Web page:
Our culture does not embrace emotions like unhappiness. We are conditioned to reach for solutions to numb the pain. We have “happiness experts” to tell us how to be happy. We have drugs to alter our chemical state. We view unhappiness as a disease that can be cured by modern science or a nice glass of wine, or by escaping into the digital world.
Some of these tactics can serve us until they don’t. Pain and unhappiness are necessary for growth and change. I love this quote from Khalil Gibran:
Your pain is the breaking of the shell that encloses your understanding.
I knew that I needed to make a change and that the only way to catalyze that change was to give myself over to what I was feeling – to fully participate in my experience. And so I did. I allowed myself to be with what I was feeling, and in so doing I opened the door to a new path of becoming.
There’s a lot to say about this beyond the scope of one blog post, but reflecting specifically on today – on where I was on this day last year – has illuminated for me a connection that I couldn’t see then.
Who I Think I Need to Be vs Who I Am
With the perspective of time, I can see that my response to both of these circumstances – the dinner and the Facebook greetings – surfaced the same issue:
the tension between who I thought I needed to be for others and being in my truth.
Honoring my truth and being where I needed to be, physically and emotionally, marked the first cuts into the ties binding me to the expectations of who I needed to be for others. It was the start of my personal excavation – digging through layers of conditioning to discover the truth of who I am and who I am capable of becoming.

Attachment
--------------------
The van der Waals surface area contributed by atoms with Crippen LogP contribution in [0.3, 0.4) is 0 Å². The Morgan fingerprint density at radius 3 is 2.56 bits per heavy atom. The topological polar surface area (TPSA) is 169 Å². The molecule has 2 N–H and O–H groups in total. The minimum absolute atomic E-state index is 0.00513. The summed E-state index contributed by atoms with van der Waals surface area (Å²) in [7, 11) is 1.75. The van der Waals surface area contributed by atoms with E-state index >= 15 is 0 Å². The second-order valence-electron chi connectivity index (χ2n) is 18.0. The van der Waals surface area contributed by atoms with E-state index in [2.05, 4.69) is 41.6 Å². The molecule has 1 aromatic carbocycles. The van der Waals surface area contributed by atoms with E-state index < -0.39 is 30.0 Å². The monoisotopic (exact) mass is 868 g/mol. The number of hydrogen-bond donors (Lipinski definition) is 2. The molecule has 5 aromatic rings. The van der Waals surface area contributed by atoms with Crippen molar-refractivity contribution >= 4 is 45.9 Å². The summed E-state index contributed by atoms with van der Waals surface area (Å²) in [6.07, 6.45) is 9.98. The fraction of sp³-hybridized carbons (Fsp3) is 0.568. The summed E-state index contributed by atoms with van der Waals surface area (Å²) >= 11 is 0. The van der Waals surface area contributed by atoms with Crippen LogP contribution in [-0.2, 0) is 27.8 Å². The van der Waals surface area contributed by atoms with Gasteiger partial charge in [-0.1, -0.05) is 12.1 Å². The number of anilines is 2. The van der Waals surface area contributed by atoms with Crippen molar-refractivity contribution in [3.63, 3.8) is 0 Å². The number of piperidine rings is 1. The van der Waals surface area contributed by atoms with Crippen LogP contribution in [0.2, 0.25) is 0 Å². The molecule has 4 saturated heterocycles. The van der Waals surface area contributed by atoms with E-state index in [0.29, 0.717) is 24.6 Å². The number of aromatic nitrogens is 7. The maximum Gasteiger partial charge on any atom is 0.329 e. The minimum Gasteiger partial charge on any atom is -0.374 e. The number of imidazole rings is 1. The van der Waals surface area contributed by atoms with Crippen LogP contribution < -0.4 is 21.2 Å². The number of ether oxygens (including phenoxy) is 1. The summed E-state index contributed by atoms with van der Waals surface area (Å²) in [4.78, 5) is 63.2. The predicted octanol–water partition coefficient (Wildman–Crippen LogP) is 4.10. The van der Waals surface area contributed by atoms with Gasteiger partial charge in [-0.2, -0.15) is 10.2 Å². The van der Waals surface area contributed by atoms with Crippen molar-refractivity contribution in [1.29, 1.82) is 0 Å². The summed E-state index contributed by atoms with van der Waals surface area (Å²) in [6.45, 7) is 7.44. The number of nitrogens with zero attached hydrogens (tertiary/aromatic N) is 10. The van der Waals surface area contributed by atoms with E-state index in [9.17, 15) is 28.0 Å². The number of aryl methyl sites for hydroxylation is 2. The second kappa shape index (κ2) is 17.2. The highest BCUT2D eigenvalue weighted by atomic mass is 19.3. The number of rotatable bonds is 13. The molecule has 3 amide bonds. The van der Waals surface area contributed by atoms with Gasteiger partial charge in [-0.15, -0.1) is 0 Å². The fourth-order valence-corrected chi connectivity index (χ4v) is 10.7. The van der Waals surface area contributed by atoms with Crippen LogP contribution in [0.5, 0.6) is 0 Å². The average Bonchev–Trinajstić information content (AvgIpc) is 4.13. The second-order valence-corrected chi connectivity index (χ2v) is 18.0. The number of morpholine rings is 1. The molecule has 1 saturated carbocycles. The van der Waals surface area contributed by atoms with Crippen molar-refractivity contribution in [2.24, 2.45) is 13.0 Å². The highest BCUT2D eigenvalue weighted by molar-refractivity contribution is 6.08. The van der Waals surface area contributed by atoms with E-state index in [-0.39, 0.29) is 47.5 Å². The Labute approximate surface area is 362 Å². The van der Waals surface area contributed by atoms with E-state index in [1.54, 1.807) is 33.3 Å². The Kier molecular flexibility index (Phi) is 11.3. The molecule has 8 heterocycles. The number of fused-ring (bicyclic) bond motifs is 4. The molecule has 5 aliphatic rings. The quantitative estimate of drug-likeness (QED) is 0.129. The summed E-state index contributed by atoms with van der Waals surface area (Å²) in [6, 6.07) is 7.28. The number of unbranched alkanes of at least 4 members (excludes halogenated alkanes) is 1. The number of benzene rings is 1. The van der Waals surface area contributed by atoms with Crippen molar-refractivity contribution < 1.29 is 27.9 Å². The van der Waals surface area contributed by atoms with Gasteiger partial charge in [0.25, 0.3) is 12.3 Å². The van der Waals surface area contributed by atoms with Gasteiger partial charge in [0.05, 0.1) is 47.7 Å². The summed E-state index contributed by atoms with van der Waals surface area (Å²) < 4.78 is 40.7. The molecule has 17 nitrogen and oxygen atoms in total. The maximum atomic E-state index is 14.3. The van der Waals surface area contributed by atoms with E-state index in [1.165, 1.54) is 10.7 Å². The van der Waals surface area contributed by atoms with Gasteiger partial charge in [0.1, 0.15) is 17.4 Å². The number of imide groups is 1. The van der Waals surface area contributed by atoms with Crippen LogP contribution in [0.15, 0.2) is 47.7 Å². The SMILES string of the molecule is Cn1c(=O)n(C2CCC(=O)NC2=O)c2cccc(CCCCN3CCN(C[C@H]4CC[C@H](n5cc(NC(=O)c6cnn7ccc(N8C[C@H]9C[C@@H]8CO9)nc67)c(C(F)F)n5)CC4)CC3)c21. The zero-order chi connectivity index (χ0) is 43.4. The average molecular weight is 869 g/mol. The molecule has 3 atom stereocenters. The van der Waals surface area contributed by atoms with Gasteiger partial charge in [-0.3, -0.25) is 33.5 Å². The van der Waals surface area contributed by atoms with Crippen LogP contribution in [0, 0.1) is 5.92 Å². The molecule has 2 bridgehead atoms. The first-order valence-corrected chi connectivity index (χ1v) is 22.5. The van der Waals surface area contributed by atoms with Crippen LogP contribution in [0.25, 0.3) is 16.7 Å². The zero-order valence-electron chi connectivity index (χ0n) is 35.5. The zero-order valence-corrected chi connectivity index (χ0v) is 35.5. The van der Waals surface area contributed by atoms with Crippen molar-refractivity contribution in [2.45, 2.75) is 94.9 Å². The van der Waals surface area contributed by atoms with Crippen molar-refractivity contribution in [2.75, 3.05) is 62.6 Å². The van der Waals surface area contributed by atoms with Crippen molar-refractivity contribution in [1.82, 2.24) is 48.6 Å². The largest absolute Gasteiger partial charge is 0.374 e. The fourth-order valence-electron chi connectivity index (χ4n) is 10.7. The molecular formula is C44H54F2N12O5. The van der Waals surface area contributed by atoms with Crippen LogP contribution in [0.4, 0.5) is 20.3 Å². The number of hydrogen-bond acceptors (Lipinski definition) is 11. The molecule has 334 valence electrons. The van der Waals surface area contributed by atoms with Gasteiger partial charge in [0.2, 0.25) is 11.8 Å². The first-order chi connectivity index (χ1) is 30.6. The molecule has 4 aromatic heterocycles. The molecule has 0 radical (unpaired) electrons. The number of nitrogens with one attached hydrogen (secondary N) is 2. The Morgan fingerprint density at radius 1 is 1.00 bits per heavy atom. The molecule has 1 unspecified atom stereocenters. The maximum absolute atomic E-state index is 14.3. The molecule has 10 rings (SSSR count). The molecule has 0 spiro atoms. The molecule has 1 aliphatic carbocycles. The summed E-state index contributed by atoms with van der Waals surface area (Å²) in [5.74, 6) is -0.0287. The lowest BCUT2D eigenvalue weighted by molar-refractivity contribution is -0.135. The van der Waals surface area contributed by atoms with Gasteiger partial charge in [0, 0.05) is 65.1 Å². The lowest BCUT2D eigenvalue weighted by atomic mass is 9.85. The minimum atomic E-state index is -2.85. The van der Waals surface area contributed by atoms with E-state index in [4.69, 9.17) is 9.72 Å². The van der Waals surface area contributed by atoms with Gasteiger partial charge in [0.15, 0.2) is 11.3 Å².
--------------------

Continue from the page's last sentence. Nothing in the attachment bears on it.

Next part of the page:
One Year Later
So here I am. One year later. Another birthday.
If this were a movie, you’d expect to see a “happy ending montage”: celebrating my birthday in a life that looks vastly different from the scenery of last year. After all, why else would I pour out this story now, a year later, except to say:
Look at me and how I turned my whole life around.
The truth is, many of the “life conditions” that existed last year are still present. In many respects, I feel like
nothing little has changed. The scenery of my life looks (mostly) the same. This week has been rough. I started to feel stuck. That persistent, nagging question popped up:
What’s wrong with me that I can’t seem to make changes happen?